ASM Attends UN General AssemblyASM President, Susan Sharp, Ph.D., joined global leaders at the United Nations General Assembly in New York today in a historical meeting to focus on the commitment to fight AMR.
Dates: b. 1863; member of pathology staff ULMC, 1892; retired 1941; d. 1951
Locations: Intern, (1888‑1889); Pathologist, Cook County Hospital (1889‑1903); University of Illinois, College of Medicine; Lecturer in Pathology, (1890‑1892); Prof. Pathology, College of P & S Chicago (1892‑1894); Professor of Morbid Anatomy (1895‑1897); Prof. of Pathology, Rush Medical College (1898‑1900); Professor of Pathology and Head of Dept. of Pathology, University of Chicago (1901‑1931); Director, John McCormick Institute for Infectious Diseases (1902‑)
Training: BA Luther College Iowa 1883; one year at Univ. of Wisc.; MD College of P & S Chicago 1887; between 1890 and 1895 at Uppsala, Prague and Berlin
Fields: medical; virology; immunology
Publications: co‑editor of Journal of Infectious Diseases 1904‑1941; original editor of Archives of Pathology; "Is Scarlet Fever a Streptococcus Disease?" JAMA 48 (1907): 1158‑1160; "Bacteriology of Measles," JAMA 71 (1918): 1201‑1205; "History of Experimental Scarlet Fever in Man," JAMA 80 (1923): 84‑87; "Advances in the Study of Streptococci," J. of Bact. 19 (1930): 57‑72;
SAB Involvement: charter member of SAB; Pres. of AAPB 1903 but resigned in the 1910's; Pres. SAB 1929; Pres. Am. Society of Immunologists 1927; SAB Honorary Member 1934
Presidential Address: "Advances in the Study of Streptococci," J. of Bact. 19 (1930): 57‑72 http://jb.asm.org/cgi/reprint/19/2/57
Archive Files: See Koser article; look for commemoration lectures at SAB meeting in 1947; Esmond R. Long, "History of the American Association of Pathologists and Bacteriologists," American Journal of Pathology 77 (1979); Paul R. Cannon, "Ludvig Hektoen, 1863‑1951," NAS Biog. Memoirs v. 28; Morris Fishbein, "Ludvig Hektoen ‑‑ A Biography and an Appreciation," Archiv. of Pathology 26 (1938): 1‑31; Paul R. Cannon, "Ludvig Hektoen, Pathologist, 1863‑1951," Archiv. Path. 52 (1951): 390‑394; James P. Simonds, "Ludvig Hektoen: A Study in Changing Scientific Interests," Proc. of the Inst. of Medicine of Chicago 14 (1942): 284‑287; J. Bact. 62:5, November 1951; Nat Cyc. American Biog. 18, 1922; DSB; ANB; Current Biography 1947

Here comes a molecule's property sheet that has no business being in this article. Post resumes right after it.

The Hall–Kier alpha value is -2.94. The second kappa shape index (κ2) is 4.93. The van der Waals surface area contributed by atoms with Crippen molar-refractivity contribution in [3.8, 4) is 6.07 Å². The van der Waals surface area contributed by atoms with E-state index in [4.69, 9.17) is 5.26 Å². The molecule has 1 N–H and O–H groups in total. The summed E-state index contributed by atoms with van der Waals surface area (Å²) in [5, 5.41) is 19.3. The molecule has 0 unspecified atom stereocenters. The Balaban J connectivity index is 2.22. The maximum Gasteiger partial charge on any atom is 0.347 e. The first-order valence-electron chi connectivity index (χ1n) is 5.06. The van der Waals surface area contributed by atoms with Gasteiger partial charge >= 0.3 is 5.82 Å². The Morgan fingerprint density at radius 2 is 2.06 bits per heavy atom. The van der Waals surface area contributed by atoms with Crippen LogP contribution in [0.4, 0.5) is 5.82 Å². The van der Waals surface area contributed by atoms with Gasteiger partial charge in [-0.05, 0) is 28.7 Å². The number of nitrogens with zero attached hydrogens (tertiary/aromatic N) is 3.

Graduated valedictorian from med school. When at Rush, he was professor of morbid anatomy and director of the laboratory of bacteriology and hygiene. He was also active in the Chicago Pathological Society. Additionally, he was prof. of pathology and head of the dept. of pathology and bacteriology at the University of Chicago. In 1902, he was appointed director of the McCormick Inst. and brought many of his associates from Rush and Cook. Was the co‑editor, with Jordan, of the Journal of Infectious Diseases from 1903 on.
At the 1899 meeting of the SAB, Hektoen offered, but did not read, a paper on "A New Pathogenic Fungus ‑‑ the Sporothrix of Schenck." He was listed as present at the 1901 meeting. At the 1908 SAB meeting, he delivered one of the select papers before, or Chaired, the joint session with Section K of the AAAS.
His involvement with the University of Chicago was limited, as he devoted most of his time and effort to the McCormick Institute. Hektoen's chief research interests lay in common infectious diseases of childhood, particularly measles, where he searched for a causative agent and investigated aspects of immune reactions. Hektoen suggested that the agent was a filterable virus. He carried out work on various aspects of phagocytosis, such as the specificity of opsonins and mechanism of opsonic action, and the production and distribution of antibodies. Along with Park, Hektoen presented a comprehensive review of serum therapies before the 1916 meeting of the AAPB. He contributed to the studies of scarlet fever with Tunnicliff, and the Dicks. Hektoen also studied fungal infections, including actinomycosis, blastomycosis, and sporotrichosis.
Hektoen was, however, primarily a pathologist, with studies on cardiovascular pathology. Cannon mentions that Hektoen conceived of pathology as a part of general biology, "with no practical reference to its practical applications." (163) His papers between 1903 and 1937 were mostly on immune‑body reactions, including their "nature, sites of formation, modes of action," etc. (Cannon 167)
Hektoen was also chair of the Div. of Med. Sciences at NRC in 1924, 1926 and 1929. From 1936 to 1938 he was Chair of the NRC.